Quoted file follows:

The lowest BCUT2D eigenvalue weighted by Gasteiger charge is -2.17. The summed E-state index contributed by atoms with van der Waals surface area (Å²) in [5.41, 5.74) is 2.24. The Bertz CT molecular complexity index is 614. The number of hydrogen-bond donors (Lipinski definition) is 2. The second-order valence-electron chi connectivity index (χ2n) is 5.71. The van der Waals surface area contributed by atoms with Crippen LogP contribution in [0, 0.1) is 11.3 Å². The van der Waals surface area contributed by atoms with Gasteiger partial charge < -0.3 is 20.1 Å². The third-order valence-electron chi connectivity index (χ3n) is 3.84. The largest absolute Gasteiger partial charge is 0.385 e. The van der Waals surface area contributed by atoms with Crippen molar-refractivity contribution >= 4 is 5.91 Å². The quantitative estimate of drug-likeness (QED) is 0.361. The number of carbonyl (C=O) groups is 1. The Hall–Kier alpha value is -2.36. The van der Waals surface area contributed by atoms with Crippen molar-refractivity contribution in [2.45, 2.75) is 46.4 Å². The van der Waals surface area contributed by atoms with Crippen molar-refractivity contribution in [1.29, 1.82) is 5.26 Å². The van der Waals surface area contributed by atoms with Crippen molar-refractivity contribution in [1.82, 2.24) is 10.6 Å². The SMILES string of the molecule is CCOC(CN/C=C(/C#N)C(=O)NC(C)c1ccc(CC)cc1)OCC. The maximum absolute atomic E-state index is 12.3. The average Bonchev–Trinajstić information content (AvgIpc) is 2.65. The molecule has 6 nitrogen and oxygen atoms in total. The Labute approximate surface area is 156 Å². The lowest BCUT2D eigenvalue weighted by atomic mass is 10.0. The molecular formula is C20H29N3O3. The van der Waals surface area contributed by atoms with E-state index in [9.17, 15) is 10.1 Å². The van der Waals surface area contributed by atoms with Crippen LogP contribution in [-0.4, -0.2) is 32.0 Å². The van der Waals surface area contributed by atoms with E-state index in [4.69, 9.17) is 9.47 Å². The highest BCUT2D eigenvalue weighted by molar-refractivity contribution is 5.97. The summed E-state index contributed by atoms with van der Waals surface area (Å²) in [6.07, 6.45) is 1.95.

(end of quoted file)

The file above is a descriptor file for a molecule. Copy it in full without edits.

The lowest BCUT2D eigenvalue weighted by Gasteiger charge is -2.17. The summed E-state index contributed by atoms with van der Waals surface area (Å²) in [5.41, 5.74) is 2.24. The Bertz CT molecular complexity index is 614. The number of hydrogen-bond donors (Lipinski definition) is 2. The second-order valence-electron chi connectivity index (χ2n) is 5.71. The van der Waals surface area contributed by atoms with Crippen LogP contribution in [0, 0.1) is 11.3 Å². The van der Waals surface area contributed by atoms with Gasteiger partial charge < -0.3 is 20.1 Å². The third-order valence-electron chi connectivity index (χ3n) is 3.84. The largest absolute Gasteiger partial charge is 0.385 e. The van der Waals surface area contributed by atoms with Crippen molar-refractivity contribution >= 4 is 5.91 Å². The quantitative estimate of drug-likeness (QED) is 0.361. The number of carbonyl (C=O) groups is 1. The Hall–Kier alpha value is -2.36. The van der Waals surface area contributed by atoms with Crippen molar-refractivity contribution in [2.45, 2.75) is 46.4 Å². The van der Waals surface area contributed by atoms with Crippen molar-refractivity contribution in [1.29, 1.82) is 5.26 Å². The van der Waals surface area contributed by atoms with Crippen molar-refractivity contribution in [1.82, 2.24) is 10.6 Å². The SMILES string of the molecule is CCOC(CN/C=C(/C#N)C(=O)NC(C)c1ccc(CC)cc1)OCC. The maximum absolute atomic E-state index is 12.3. The average Bonchev–Trinajstić information content (AvgIpc) is 2.65. The molecule has 6 nitrogen and oxygen atoms in total. The Labute approximate surface area is 156 Å². The lowest BCUT2D eigenvalue weighted by atomic mass is 10.0. The molecular formula is C20H29N3O3. The van der Waals surface area contributed by atoms with E-state index in [9.17, 15) is 10.1 Å². The van der Waals surface area contributed by atoms with Crippen LogP contribution in [-0.4, -0.2) is 32.0 Å². The van der Waals surface area contributed by atoms with E-state index in [4.69, 9.17) is 9.47 Å². The highest BCUT2D eigenvalue weighted by molar-refractivity contribution is 5.97. The summed E-state index contributed by atoms with van der Waals surface area (Å²) in [6.07, 6.45) is 1.95.